“I don’t see a down side to this project,” Matthews said. “If you heard about this project in Colorado Springs, most people would say, ‘Man, that’s a good project’.”
But the audience had concerns, one of which was traffic. Tottenville does not adjoin any highway. As it is planned now, access would be from the west, through an existing city subdivision and onto Eagle Drive, which empties onto Highway 145. A second main access would be via Fairway Drive (which comes out at the Go-fer Store) to the northwest corner of the property.
Matthews suggested the county should also build roads to allow access southward out of Tottenville onto Highway 160. “With the amount of money we’re paying in impact fees, I would hope you would push the county to build those roads to have those cars go south,” Matthews told the audience.
Deb Campbell, a Totten-area resident, asked how many daily vehicle trips the subdivision would generate, saying it could be in the thousands. “These people will bring cars,” she said. “They will not stay in this 475- acre paradise you’re creating.”
Matthews said he has not done a traffic impact study and does not believe the county’s land-use code requires one until after the zoning is approved.
Other audience members asked who would be able to afford to live in the subdivision. Matthews said the development would be marketed on a large scale and that many people coming to Tottenville would provide their own jobs by working out of their homes.
But people questioned whether many residents, particularly those living in the more affordable housing, could pay the homeowners’ association dues, when those dues would have to provide funding for operating the sewage-treatment facility, maintaining solar panels, maintaining roads, enforcing covenants, and running a K- 8 charter school that would likely be built.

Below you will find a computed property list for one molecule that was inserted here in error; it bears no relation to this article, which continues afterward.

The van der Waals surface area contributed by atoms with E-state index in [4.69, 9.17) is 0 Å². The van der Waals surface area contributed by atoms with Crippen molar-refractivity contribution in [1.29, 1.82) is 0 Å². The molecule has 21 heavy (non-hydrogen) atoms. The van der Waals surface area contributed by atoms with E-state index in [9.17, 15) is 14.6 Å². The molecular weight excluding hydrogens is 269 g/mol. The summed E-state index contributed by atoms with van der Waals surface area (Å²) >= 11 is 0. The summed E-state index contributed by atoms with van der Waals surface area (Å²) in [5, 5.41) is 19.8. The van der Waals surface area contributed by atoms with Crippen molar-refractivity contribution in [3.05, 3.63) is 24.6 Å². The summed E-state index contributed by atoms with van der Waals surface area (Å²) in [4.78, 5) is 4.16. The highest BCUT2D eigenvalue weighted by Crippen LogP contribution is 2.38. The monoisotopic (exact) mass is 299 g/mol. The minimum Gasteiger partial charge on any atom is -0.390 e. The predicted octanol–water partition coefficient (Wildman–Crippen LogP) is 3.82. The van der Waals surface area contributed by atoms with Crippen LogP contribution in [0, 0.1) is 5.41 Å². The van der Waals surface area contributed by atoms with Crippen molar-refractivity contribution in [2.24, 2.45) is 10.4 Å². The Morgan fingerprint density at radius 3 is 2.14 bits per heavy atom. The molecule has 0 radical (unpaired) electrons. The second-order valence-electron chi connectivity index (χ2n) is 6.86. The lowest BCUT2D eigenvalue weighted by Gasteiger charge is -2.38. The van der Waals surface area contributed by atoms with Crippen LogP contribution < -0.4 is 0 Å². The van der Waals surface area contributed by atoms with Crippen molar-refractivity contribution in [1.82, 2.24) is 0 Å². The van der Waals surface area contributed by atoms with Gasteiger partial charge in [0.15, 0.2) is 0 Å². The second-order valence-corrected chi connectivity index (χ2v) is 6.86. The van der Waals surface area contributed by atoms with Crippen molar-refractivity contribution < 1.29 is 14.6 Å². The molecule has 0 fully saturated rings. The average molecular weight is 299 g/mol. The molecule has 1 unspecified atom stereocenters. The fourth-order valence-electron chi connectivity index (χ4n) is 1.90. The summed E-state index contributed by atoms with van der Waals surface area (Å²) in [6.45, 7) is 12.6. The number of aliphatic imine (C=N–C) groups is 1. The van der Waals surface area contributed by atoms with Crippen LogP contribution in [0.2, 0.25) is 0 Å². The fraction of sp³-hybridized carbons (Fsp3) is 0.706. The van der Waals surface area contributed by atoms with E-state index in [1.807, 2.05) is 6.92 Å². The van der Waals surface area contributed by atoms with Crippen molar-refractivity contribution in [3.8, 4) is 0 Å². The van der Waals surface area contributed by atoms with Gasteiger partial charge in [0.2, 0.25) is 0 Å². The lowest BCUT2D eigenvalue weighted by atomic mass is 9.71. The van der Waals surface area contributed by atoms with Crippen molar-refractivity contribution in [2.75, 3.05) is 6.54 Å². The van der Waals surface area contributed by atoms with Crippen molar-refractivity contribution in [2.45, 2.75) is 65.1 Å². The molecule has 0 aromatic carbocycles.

“I still see yuppies with heavy coins being more attracted to Durango than here,” said audience member Ned Harper.
Another concern was sewage. The development would have its own system, a low-energy aereated lagoon on five or six acres with constructed wetlands.
“It’s hard to build a small part of a sewage plant,” admitted project engineer Cap Allen, who said most of the treatment facility would be built in the beginning. According to documents submitted with the zoning application, the developers will seek state approval for the full-capacity facility, but “phasing will be used as much as possible as it is not feasible to construct a full facility for the first 100 lots. Full permitting for such a facility is a time intensive process and it is not feasible to have that completed for zoning approval only.”
Whether sewage-treatment approval and other information is necessary for zoning was the subject of a debate between Matthews and the county on Nov. 24.
Matthews said growth is coming to the area no matter what and that he had heard estimates of 5,000 to 40,000 new county residents over the coming years.
“If we don’t plan and design how we’re going to like our community to be, we’re going to have a hodgepodge,” he said.
He said he recognized people’s concerns about the scope of the development. “I understand how big this project is. It’s very large.” But it would not be possibly to create an environmentally sustainable community on a small scale, he said.
“This project is not money-driven, this project is conscience-driven. ... I think this is the future of responsible development and responsible living,” Matthews said.